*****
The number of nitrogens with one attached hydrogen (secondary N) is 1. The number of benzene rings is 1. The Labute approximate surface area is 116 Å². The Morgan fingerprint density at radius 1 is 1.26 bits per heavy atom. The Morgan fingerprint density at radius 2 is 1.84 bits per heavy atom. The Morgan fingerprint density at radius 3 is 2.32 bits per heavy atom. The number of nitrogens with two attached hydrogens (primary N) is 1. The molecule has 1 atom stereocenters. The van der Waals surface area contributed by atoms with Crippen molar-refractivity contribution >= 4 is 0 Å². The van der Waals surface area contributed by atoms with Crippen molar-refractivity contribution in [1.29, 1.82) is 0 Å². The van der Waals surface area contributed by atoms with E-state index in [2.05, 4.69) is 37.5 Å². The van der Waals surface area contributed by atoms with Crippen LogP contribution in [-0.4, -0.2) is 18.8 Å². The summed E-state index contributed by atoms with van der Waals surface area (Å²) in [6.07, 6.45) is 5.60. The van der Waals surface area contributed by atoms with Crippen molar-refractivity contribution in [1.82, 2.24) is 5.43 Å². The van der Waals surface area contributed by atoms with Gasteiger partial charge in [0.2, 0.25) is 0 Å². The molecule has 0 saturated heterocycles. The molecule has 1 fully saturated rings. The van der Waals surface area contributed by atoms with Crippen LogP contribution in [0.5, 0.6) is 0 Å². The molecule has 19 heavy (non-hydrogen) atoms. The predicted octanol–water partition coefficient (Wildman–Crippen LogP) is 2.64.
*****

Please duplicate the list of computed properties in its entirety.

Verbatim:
The number of nitrogens with one attached hydrogen (secondary N) is 1. The number of benzene rings is 1. The Labute approximate surface area is 116 Å². The Morgan fingerprint density at radius 1 is 1.26 bits per heavy atom. The Morgan fingerprint density at radius 2 is 1.84 bits per heavy atom. The Morgan fingerprint density at radius 3 is 2.32 bits per heavy atom. The number of nitrogens with two attached hydrogens (primary N) is 1. The molecule has 1 atom stereocenters. The van der Waals surface area contributed by atoms with Crippen molar-refractivity contribution >= 4 is 0 Å². The van der Waals surface area contributed by atoms with Crippen molar-refractivity contribution in [1.29, 1.82) is 0 Å². The van der Waals surface area contributed by atoms with E-state index in [2.05, 4.69) is 37.5 Å². The van der Waals surface area contributed by atoms with Crippen LogP contribution in [-0.4, -0.2) is 18.8 Å². The summed E-state index contributed by atoms with van der Waals surface area (Å²) in [6.07, 6.45) is 5.60. The van der Waals surface area contributed by atoms with Crippen molar-refractivity contribution in [1.82, 2.24) is 5.43 Å². The van der Waals surface area contributed by atoms with Gasteiger partial charge in [0.2, 0.25) is 0 Å². The molecule has 0 saturated heterocycles. The molecule has 1 fully saturated rings. The van der Waals surface area contributed by atoms with Crippen LogP contribution in [0.5, 0.6) is 0 Å². The molecule has 19 heavy (non-hydrogen) atoms. The predicted octanol–water partition coefficient (Wildman–Crippen LogP) is 2.64.